Water Level Sensor with Arduino.

Water Level Sensor with Arduino.
Water level sensors are used in a number of areas involving monitoring the levels and flow of water like in tanks for irrigation systems, swimming pools and fish ponds. In this tutorial I will show how we can interface this kind of sensor with Arduino.

How does the water level sensor work?

This sensor actually responds to conductivity of the water where it is immersed. The conductivity of water depends on the amount of impurities in the water therefore pure water is not conductive.
The sensor has ten copper traces, five of which are power traces and five are sense traces. These traces are not connected but are bridged by water when submerged and act as a variable resistor whose resistance varies according to the water level.
This resistance is inversely proportional to the height of the water, that is, the more water the sensor is immersed in, results in better conductivity and will result in a lower resistance and vice versa. The sensor produces an output voltage according to the resistance and this voltage is interpreted by a microcontroller to determine the water level.

Using the water level sensor with Arduino.

Before using the water level sensor , we need to calibrate it so that we can get threshold values for a given sample of water since the conductivity of water varies.
The ‘-‘ is connected to Arduino GND, ‘+’ is connected to 5V and ‘S’ is connected to an analog pin of the Arduino as shown in the schematic below.
The code sketch below is then uploaded to the Arduino and open the serial monitor.

Code

const int analogInPin = A0;
int sensorValue = 0;
 
void setup() {
 Serial.begin(9600); 
}
 
void loop() {
 sensorValue = analogRead(analogInPin); 
 
 Serial.print("Sensor = " ); 
 Serial.println(sensorValue); 
 
 delay(1000); 
}
The sensor is slowly submerged into a container with water and the various values are observed on the serial monitor. Values should begin from zero when not submerged and then go on increasing as more of the sensor is submerged in the water.
water level sensor calibration using arduino and serial monitor
From the values on the serial monitor we can select values to use as our lower and upper thresholds. For example from the above photo we can use 310 and 510 as our lower and upper thresholds respectively.

Making a simple water level monitoring system.

We can now be able to use the sensor to detect the level of water in a given container for example the set up below shows how the sensor can be connected to an I2C lcd so that we can be able to display the water level on the lcd depending on the thresholds set in the corresponding code.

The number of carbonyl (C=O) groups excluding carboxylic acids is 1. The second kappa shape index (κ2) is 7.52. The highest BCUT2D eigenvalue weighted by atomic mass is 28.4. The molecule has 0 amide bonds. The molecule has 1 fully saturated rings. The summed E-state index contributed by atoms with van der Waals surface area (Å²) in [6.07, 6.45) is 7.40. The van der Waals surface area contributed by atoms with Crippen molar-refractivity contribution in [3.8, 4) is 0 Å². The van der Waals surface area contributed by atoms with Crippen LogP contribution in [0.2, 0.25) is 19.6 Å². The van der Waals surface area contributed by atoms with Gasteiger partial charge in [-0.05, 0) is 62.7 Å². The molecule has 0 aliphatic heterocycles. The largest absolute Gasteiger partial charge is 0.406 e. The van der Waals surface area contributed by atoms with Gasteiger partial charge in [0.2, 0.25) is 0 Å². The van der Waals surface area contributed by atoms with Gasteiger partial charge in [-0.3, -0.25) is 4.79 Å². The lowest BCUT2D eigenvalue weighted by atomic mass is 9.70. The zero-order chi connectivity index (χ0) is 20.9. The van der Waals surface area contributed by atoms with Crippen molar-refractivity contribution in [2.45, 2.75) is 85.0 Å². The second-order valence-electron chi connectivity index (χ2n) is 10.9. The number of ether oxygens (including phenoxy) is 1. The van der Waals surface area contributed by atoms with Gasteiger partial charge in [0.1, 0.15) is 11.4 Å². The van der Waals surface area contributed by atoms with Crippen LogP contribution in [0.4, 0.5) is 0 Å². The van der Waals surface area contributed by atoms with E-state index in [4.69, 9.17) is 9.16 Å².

You can review how to use the I2C LCD with Arduino from a previous post using the link below
  • How to interface I2C LCD with Arduino
  • water level monitor with lcd
    From the schematic above you can observe that the power terminal of the sensor is not connected to the 5V pin of the Arduino as before but rather to a digital pin . This is done to reduce the rate of corrosion of the copper when they are submerged in water and powered for a long time.
    In this case we only power the traces when we are taking a reading from the sensor by making the digital pin high.This will increase the life span of the sensor.

    Code

    The major issue in the code below is setting the threshold values depending on how you did the calibration.
    #include <Wire.h>
    #include <LiquidCrystal_I2C.h>
    
    LiquidCrystal_I2C lcd(0x27, 2, 1, 0, 4, 5, 6, 7, 3, POSITIVE);
    
    int lowerThreshold = 310;
    int upperThreshold = 510;
    
    // Sensor pins
    #define sensorPower 7
    #define sensorPin A0
    int val = 0; // Value for storing water level
    
    void setup() {
      Serial.begin(9600);
      lcd.begin(16,2);
      lcd.backlight();
      pinMode(sensorPower, OUTPUT);
      digitalWrite(sensorPower, LOW);
    }
    
    void loop() {
      int level = readSensor();
    
      if (level == 0) {
        Serial.println("Water Level: Empty");
        lcd.setCursor(0,0);
        lcd.print("   WATER LEVEL ");
        lcd.setCursor(0,1);
        lcd.print("     EMPTY      ");
      }
      else if (level > 0 && level <= lowerThreshold) {
        Serial.println("Water Level: Low");
        lcd.setCursor(0,0);
        lcd.print("   WATER LEVEL ");
        lcd.setCursor(0,1);
        lcd.print("      LOW       ");
        
      }
      else if (level > lowerThreshold && level <= upperThreshold) {
        Serial.println("Water Level: Medium");
        lcd.setCursor(0,0);
        lcd.print("   WATER LEVEL ");
        lcd.setCursor(0,1);
        lcd.print("     MEDIUM     ");
      }
      else if (level > upperThreshold) {
        Serial.println("Water Level: High");
        lcd.setCursor(0,0);
        lcd.print("   WATER LEVEL ");
        lcd.setCursor(0,1);
        lcd.print("     FULL       ");
      }
      delay(1000);
    }
    
    //This is a function used to get the reading
    int readSensor() {
      digitalWrite(sensorPower, HIGH);
      delay(10);
      val = analogRead(sensorPin);
      digitalWrite(sensorPower, LOW);
      return val;
    }
    
    When this code is uploaded to the Arduino and the sensor is immersed in water, the lcd will display the water level as either LOW, MEDIUM or FULL depending on the height of the sensor submerged.

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